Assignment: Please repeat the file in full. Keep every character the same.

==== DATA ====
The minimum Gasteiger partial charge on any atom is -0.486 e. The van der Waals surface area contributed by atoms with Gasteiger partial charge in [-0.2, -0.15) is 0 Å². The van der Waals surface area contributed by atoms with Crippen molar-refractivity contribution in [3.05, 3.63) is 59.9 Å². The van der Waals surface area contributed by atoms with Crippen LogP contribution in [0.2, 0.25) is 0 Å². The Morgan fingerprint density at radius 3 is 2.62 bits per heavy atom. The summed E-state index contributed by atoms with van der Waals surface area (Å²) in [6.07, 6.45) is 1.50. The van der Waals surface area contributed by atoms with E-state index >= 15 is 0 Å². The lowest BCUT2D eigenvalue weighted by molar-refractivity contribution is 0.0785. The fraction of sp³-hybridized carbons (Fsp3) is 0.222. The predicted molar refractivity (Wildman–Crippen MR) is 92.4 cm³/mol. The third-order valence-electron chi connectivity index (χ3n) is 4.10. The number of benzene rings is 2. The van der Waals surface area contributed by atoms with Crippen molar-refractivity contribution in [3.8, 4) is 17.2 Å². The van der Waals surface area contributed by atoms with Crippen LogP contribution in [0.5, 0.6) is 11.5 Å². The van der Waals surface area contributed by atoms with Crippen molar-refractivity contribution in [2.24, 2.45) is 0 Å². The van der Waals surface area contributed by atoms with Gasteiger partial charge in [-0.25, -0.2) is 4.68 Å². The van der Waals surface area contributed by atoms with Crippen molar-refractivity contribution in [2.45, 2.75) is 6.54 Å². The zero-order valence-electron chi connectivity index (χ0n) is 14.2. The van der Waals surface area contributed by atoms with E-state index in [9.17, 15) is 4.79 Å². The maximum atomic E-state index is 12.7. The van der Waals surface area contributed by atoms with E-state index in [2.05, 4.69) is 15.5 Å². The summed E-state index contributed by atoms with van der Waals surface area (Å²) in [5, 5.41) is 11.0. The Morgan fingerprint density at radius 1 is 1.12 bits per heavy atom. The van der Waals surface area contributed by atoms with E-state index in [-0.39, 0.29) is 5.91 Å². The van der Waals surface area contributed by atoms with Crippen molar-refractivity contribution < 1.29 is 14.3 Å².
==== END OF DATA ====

The minimum Gasteiger partial charge on any atom is -0.486 e. The van der Waals surface area contributed by atoms with Gasteiger partial charge in [-0.2, -0.15) is 0 Å². The van der Waals surface area contributed by atoms with Crippen molar-refractivity contribution in [3.05, 3.63) is 59.9 Å². The van der Waals surface area contributed by atoms with Crippen LogP contribution in [0.2, 0.25) is 0 Å². The Morgan fingerprint density at radius 3 is 2.62 bits per heavy atom. The summed E-state index contributed by atoms with van der Waals surface area (Å²) in [6.07, 6.45) is 1.50. The van der Waals surface area contributed by atoms with E-state index >= 15 is 0 Å². The lowest BCUT2D eigenvalue weighted by molar-refractivity contribution is 0.0785. The fraction of sp³-hybridized carbons (Fsp3) is 0.222. The predicted molar refractivity (Wildman–Crippen MR) is 92.4 cm³/mol. The third-order valence-electron chi connectivity index (χ3n) is 4.10. The number of benzene rings is 2. The van der Waals surface area contributed by atoms with Crippen molar-refractivity contribution in [3.8, 4) is 17.2 Å². The van der Waals surface area contributed by atoms with Crippen LogP contribution in [0.5, 0.6) is 11.5 Å². The van der Waals surface area contributed by atoms with Crippen molar-refractivity contribution in [2.24, 2.45) is 0 Å². The van der Waals surface area contributed by atoms with Gasteiger partial charge in [-0.25, -0.2) is 4.68 Å². The van der Waals surface area contributed by atoms with Crippen molar-refractivity contribution in [2.45, 2.75) is 6.54 Å². The zero-order valence-electron chi connectivity index (χ0n) is 14.2. The van der Waals surface area contributed by atoms with E-state index in [9.17, 15) is 4.79 Å². The maximum atomic E-state index is 12.7. The van der Waals surface area contributed by atoms with E-state index in [2.05, 4.69) is 15.5 Å². The summed E-state index contributed by atoms with van der Waals surface area (Å²) in [5, 5.41) is 11.0. The Morgan fingerprint density at radius 1 is 1.12 bits per heavy atom. The van der Waals surface area contributed by atoms with E-state index in [-0.39, 0.29) is 5.91 Å². The van der Waals surface area contributed by atoms with Crippen molar-refractivity contribution < 1.29 is 14.3 Å².